As an experienced Legal Assistant working in landlord and tenant law, I am often asked what happens when items have been left by the tenant who is believed to have vacated the property. Items left at the property can act as is an indication that the tenant still lives at the property. But, the tenant may have vacated the property and left the items intentionally. The next steps for the landlord are not always straightforward and it’s important to get it right.
Possession can be recovered by way of a possession order and bailiffs appointment. Or, through commencing court proceedings or by the tenant voluntarily vacating the property and surrendering the tenancy. Before dealing with the items in the property, we must first ask this question;
“Are we certain the tenant has vacated the property and will not return”.
If your answer is:
- “I am unsure whether the tenant has vacated and/or will return” – I advise either contacting the tenant to request clarification (in writing) or commencing court proceedings to obtain a possession order and bailiff appointment. This prevents the risk of the tenant filing a claim for unlawful eviction and claiming that possession has been unlawfully recovered as they had not in fact vacated the property. Once a possession order has been obtained and possession recovered by the tenant vacating voluntarily or by instructing a bailiff to evict the tenant from the property, we can then consider the next steps regarding the items left at the property (see point 2).
- “I am certain the tenant has vacated and will not return” or “I have obtained a possession order and possession has been recovered” – we can then consider what to do with the items left at the property. It is important to note that the landlord has an obligation to keep the items left at the property safe and to take reasonable steps to return them (unless the tenant has specifically said that they do not want the items and they can be disposed of).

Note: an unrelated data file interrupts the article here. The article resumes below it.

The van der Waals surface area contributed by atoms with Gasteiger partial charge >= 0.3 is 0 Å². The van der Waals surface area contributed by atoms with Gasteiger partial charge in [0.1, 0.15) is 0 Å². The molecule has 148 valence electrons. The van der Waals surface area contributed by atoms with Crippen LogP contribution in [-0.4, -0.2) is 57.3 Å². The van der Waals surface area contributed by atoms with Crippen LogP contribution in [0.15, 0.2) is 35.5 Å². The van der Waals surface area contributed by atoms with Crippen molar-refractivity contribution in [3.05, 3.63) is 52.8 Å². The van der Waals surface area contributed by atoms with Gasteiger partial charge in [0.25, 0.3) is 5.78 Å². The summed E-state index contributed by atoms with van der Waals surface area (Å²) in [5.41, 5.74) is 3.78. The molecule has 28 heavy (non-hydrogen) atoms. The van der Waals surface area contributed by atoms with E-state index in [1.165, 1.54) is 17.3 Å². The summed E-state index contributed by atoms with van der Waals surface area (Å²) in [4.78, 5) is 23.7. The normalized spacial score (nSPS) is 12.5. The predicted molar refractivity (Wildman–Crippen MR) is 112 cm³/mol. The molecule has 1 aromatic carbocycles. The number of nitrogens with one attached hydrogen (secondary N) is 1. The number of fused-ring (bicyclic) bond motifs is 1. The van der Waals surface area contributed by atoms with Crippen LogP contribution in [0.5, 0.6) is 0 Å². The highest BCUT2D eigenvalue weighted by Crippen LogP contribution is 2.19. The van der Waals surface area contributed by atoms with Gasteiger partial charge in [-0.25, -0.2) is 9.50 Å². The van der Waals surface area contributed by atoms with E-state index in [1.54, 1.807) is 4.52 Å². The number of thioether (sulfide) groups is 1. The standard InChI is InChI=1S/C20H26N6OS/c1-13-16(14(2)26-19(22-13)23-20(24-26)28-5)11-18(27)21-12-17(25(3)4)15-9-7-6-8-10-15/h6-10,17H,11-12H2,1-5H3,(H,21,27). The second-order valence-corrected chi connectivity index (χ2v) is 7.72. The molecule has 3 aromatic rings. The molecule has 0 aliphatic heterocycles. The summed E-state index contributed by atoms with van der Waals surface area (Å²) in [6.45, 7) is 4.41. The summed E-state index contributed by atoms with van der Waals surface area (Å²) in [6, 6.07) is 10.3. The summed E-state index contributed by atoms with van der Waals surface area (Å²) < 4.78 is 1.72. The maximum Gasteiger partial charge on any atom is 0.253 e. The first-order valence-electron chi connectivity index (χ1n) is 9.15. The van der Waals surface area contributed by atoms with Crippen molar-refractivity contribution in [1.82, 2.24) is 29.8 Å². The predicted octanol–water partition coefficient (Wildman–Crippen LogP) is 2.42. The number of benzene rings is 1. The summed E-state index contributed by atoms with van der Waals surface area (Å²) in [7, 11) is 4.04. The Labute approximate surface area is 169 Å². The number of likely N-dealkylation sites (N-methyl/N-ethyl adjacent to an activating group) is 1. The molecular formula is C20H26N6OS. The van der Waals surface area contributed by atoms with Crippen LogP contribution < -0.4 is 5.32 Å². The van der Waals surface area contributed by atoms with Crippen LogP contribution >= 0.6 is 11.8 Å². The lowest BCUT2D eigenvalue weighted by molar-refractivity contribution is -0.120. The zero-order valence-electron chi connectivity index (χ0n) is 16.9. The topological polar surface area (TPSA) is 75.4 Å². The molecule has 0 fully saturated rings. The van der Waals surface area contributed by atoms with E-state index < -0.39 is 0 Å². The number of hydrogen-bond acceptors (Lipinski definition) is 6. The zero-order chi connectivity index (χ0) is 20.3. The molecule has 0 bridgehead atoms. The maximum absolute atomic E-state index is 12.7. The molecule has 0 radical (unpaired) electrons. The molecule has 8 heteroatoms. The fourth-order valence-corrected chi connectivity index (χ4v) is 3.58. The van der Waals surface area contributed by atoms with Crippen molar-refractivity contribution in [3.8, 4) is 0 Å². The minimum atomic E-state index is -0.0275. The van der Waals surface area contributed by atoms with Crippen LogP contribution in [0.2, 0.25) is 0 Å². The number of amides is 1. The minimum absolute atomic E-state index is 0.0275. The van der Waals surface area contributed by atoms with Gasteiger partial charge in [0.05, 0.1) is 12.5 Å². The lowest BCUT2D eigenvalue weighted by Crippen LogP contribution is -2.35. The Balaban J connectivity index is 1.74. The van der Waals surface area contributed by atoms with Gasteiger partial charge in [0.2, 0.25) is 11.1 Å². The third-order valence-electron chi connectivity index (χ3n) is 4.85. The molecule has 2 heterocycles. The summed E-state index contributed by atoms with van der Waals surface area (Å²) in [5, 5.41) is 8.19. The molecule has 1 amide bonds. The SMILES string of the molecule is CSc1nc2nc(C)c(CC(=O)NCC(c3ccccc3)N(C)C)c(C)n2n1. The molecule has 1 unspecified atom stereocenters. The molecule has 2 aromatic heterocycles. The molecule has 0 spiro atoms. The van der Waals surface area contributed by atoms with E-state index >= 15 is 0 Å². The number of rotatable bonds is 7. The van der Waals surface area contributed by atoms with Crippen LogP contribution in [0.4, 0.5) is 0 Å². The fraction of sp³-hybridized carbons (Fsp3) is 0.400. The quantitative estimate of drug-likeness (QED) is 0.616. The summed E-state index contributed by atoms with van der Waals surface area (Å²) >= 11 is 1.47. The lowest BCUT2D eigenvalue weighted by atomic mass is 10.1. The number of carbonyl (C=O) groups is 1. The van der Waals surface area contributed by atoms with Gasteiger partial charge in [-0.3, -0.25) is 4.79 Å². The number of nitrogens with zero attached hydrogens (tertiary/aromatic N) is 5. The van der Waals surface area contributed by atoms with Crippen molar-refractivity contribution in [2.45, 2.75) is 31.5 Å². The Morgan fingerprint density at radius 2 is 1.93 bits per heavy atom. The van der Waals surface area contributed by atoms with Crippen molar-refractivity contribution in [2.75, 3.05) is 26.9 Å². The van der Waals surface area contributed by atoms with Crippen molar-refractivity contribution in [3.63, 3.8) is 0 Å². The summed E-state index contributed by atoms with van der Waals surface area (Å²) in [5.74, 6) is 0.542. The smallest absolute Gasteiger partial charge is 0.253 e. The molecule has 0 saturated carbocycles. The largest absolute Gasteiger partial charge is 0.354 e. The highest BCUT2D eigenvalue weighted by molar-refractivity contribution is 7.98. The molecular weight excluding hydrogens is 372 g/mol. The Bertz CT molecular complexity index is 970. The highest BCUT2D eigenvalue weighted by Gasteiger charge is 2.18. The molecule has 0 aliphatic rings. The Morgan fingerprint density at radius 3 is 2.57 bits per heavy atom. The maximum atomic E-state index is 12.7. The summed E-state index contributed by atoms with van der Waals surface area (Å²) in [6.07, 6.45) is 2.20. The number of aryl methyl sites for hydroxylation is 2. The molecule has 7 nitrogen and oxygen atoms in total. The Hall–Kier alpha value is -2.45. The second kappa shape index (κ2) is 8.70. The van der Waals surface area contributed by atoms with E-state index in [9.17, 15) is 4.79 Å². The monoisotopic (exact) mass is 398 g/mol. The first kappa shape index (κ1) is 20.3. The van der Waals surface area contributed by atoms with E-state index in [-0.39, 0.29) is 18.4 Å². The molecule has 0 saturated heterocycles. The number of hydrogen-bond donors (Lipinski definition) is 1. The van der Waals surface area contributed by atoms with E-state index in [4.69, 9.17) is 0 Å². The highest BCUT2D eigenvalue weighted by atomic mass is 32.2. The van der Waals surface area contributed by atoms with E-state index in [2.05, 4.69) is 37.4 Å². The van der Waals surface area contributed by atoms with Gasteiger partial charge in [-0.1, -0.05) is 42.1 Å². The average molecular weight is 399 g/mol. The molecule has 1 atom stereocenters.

Documenting the Items Left by a Tenant
During the initial inspection, it’s a good idea to prepare a list of the items left behind. Alternatively, take photographs of the items. This is to protect the landlord’s position against any allegations of missing items from the former tenant.
After the initial inspection and documenting, I advise that an email and/or letter is sent to the former tenant. It needs to be asking them for confirmation whether they wish to collect the items. Also, it must provide reasonable dates and times for collection. Ideally, get confirmation that the tenant is happy for the items to be disposed of. In the letter or email, I recommend that the list and/or photographs of the items be enclosed. This is a great way to evidence what items have been left behind. Additionally, provide a reasonable date you expect a response from the former tenant by (i.e., 14 days).
When to Seek Legal Advice
If you do not have the former tenant’s contact details, I advise seeking professional legal advice. Alternatively, if you are uncertain why items have been left by a tenant in the property and would like advice regarding the next steps, contact us. I also advise seeking professional legal advice for this, as a claim for unlawful eviction can be costly and often easily avoided.
If you require any assistance in landlord and tenant law, please do not hesitate to contact Woodstock Legal Service. We are happy to help and confirm the next steps to protect your position.